1. You agree that you are fully responsible for the content that you post. You will not knowingly post content that violates the copyright, trademark, patent or other intellectual property right of any third party or which you know is under a confidentiality obligation preventing its publication and that you will request removal of the same should you discover that you have violated this provision. Likewise, you may not post content that is libelous, defamatory, obscene, abusive, that violates a third party's right to privacy, that otherwise violates any applicable local, state, national or international law, that amounts to spamming or that is otherwise inappropriate. You may not post content that degrades others on the basis of gender, race, class, ethnicity, national origin, religion, sexual preference, disability or other classification. Epithets and other language intended to intimidate or to incite violence are also prohibited. Furthermore, you may not impersonate others.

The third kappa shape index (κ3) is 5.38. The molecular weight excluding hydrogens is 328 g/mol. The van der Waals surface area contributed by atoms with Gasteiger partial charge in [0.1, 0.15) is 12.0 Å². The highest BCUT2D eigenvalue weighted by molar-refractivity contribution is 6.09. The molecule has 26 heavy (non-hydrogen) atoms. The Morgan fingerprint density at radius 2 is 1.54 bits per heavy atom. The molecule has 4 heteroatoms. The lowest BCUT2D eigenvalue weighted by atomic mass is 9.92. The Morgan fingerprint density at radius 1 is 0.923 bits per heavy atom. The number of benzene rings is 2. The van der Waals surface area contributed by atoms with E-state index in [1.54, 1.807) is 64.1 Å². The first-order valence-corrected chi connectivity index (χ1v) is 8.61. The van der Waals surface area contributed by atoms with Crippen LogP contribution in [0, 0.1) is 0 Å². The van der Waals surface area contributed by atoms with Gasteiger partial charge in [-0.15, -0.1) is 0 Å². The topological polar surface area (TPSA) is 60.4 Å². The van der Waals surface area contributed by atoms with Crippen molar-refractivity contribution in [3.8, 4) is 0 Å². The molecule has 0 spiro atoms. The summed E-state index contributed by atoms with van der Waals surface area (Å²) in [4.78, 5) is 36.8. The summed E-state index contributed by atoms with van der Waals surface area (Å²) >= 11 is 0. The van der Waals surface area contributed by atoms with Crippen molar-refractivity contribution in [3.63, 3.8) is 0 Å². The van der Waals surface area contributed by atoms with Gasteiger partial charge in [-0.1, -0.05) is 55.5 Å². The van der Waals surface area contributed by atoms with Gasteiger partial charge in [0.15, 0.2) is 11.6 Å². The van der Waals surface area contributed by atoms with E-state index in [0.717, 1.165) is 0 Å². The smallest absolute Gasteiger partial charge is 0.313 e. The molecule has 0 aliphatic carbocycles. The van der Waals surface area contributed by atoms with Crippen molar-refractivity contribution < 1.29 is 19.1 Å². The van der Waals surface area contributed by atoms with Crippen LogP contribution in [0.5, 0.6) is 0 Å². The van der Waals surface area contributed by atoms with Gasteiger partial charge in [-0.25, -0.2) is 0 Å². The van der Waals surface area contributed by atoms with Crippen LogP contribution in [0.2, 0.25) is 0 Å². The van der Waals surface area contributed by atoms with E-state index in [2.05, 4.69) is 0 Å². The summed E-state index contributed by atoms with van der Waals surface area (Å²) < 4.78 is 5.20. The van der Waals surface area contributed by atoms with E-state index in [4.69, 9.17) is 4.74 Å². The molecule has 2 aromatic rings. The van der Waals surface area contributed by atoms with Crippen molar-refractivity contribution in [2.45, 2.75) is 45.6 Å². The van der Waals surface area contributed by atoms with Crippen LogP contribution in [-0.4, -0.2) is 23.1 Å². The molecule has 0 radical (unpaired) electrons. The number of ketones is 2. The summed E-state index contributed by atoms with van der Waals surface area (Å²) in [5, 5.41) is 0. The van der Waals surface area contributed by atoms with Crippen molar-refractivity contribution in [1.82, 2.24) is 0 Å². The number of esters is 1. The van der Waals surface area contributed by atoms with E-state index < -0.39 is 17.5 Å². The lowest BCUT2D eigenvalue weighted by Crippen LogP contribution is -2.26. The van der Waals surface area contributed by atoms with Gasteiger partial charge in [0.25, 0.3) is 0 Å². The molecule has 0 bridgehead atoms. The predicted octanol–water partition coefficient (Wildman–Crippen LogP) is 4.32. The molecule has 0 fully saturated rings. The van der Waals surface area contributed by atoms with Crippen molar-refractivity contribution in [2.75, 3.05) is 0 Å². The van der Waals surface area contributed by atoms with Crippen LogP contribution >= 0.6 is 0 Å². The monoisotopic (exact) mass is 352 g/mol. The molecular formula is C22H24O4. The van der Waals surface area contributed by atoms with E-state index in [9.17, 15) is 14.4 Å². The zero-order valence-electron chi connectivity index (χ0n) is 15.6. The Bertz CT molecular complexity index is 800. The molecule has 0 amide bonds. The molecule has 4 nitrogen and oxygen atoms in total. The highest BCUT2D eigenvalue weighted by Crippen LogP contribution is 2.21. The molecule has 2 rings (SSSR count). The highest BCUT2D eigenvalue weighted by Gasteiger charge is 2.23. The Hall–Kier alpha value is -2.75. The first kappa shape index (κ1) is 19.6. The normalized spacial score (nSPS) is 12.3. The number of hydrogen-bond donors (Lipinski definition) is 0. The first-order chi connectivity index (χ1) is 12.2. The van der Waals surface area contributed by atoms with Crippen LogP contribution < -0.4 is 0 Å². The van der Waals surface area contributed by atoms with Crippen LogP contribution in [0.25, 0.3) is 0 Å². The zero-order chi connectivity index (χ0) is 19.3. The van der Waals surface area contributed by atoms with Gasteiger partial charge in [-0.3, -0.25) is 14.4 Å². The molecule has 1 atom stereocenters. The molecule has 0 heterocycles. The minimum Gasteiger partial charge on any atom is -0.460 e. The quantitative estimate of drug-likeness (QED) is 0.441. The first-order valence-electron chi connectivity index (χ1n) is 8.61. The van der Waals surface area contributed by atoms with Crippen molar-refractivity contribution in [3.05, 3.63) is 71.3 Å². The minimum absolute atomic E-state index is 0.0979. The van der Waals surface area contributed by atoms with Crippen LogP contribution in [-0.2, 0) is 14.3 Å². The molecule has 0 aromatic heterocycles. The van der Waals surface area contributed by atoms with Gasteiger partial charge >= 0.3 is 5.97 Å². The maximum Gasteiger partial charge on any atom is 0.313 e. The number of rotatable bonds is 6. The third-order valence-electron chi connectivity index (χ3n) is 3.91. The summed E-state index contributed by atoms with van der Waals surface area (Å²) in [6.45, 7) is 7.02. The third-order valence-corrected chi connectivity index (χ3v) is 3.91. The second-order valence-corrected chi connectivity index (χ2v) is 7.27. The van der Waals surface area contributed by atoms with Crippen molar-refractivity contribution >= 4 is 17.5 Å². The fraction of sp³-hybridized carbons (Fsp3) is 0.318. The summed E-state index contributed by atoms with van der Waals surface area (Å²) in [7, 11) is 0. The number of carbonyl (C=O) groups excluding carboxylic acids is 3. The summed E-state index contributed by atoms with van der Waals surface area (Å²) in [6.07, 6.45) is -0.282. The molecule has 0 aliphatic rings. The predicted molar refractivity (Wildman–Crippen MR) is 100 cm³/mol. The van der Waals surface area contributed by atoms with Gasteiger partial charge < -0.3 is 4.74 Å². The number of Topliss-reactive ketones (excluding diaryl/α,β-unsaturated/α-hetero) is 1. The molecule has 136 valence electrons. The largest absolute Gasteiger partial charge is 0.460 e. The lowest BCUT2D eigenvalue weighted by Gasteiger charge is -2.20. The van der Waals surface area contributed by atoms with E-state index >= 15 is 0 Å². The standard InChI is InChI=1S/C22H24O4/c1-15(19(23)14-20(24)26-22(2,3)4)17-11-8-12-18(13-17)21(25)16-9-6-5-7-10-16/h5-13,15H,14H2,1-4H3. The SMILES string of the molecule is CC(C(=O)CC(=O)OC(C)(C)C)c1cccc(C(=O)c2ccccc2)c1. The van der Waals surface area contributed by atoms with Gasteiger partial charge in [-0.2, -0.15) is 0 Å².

2. You understand and agree that Intellectual Property Watch is not responsible for any content posted by you or third parties. You further understand that IP Watch does not monitor the content posted. Nevertheless, IP Watch may monitor the any user-generated content as it chooses and reserves the right to remove, edit or otherwise alter content that it deems inappropriate for any reason whatever without consent nor notice. We further reserve the right, in our sole discretion, to remove a user's privilege to post content on our site. IP Watch is not in any manner endorsing the content of the discussion forums and cannot and will not vouch for its reliability or otherwise accept liability for it.